The most devastating scene in the 1994 Gen X classic Reality Bites comes when its protagonist, 23-year-old Lelaina Pierce (played by Winona Ryder) interviews for a job at the Houston Chronicle. She’s been fired from her job as an assistant at a local TV morning show, can’t make rent, and she is too proud to take a job at the Gap. The editor interviewing her is skeptical of her motives, noting her lack of relevant experience, but, over Lelaina’s insistence that newspapers are the watchdogs of society, gives her a one-question test to see if she’s got what it takes. “All right,” she asks Ryder’s character, “Define ‘irony.’ ” 

Lelaina, flustered and in an elevator whose doors are closing, stammers. “It’s a noun,” she asserts. “It’s when something is . . . ironic?” she tries. “I know it when I see it!” she finally declares, as the doors shut on her opportunity. Defeated, she walks to a diner, where her friend and will-they-or-won’t-they paramour, the slacker-artist-philosopher Troy Dyer—played in a career-defining role by Ethan Hawke—commiserates with her over the trick question. “It’s when the actual meaning is the complete opposite from the literal meaning,” he says, before leaving her to ruminate at the counter by herself.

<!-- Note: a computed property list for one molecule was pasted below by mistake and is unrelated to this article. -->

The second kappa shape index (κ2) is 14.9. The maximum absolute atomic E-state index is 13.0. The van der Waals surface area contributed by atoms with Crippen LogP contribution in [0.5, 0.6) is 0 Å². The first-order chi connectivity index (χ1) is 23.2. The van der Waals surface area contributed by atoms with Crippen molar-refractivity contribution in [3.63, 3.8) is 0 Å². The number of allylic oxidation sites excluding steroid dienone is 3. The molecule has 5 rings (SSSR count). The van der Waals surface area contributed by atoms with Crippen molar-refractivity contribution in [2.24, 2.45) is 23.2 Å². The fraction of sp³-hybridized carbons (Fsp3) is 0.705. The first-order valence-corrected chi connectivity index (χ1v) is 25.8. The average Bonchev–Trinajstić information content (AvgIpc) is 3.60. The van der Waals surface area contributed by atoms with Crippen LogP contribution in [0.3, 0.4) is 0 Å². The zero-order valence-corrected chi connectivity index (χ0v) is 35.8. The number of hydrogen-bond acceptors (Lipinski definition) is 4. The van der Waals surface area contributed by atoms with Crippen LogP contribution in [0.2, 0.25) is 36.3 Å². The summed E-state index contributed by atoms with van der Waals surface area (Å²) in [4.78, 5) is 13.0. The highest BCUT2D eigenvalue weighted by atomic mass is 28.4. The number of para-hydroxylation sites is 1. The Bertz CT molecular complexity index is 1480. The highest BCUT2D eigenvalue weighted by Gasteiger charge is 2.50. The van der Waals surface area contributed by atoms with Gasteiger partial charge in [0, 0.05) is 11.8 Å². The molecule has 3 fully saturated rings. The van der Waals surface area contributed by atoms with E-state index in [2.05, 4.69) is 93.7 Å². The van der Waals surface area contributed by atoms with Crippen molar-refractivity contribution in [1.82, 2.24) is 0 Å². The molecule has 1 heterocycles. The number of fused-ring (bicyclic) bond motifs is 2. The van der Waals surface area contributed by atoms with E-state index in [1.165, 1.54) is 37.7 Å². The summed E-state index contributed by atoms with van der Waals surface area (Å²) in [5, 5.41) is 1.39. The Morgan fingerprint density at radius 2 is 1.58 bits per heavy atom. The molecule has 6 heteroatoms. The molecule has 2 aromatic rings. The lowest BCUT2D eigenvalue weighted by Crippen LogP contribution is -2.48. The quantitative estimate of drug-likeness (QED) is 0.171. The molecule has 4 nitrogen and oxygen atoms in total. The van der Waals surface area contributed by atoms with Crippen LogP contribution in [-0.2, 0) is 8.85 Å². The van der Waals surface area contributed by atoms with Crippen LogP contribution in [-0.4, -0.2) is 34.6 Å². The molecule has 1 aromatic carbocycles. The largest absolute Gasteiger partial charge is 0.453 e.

Lelaina’s job search is a memorable sequence in the film, motivated by her desire to avoid the only opportunity offered to her: taking a job at the Gap, which would mean the dreaded “selling out.” Thirty years later, that concept, which lies at the core of Reality Bites, is at least as undefined—and, perhaps, undefinable—as Gen Xers found “irony.” In our era of megaplatforms and personal brands, the notion of selling out seems almost quaint.

The behaviors that were considered sellouts in the era that Reality Bites chronicles are hardly taboo at this point. The entire tech industry has contorted itself around the idea of building a new app, product, or piece of software or hardware and then getting acquired by Amazon, Apple, Facebook, or Google, which may just as quickly kill it as integrate it. Hip filmmakers pivot from making indie films with a singular vision to directing Marvel movies as soon as they’re able. Musicians, whose industry has been in a crisis around artist pay for decades—one that has only accelerated amid post-COVID venue consolidation and miserly streaming pay rates—no longer face any sort of taboo for licensing their music to commercials. Rather than resist being co-opted by a brand, pretty much everyone with an Instagram or TikTok account has been told that they are the brand, and that this passes for empowerment.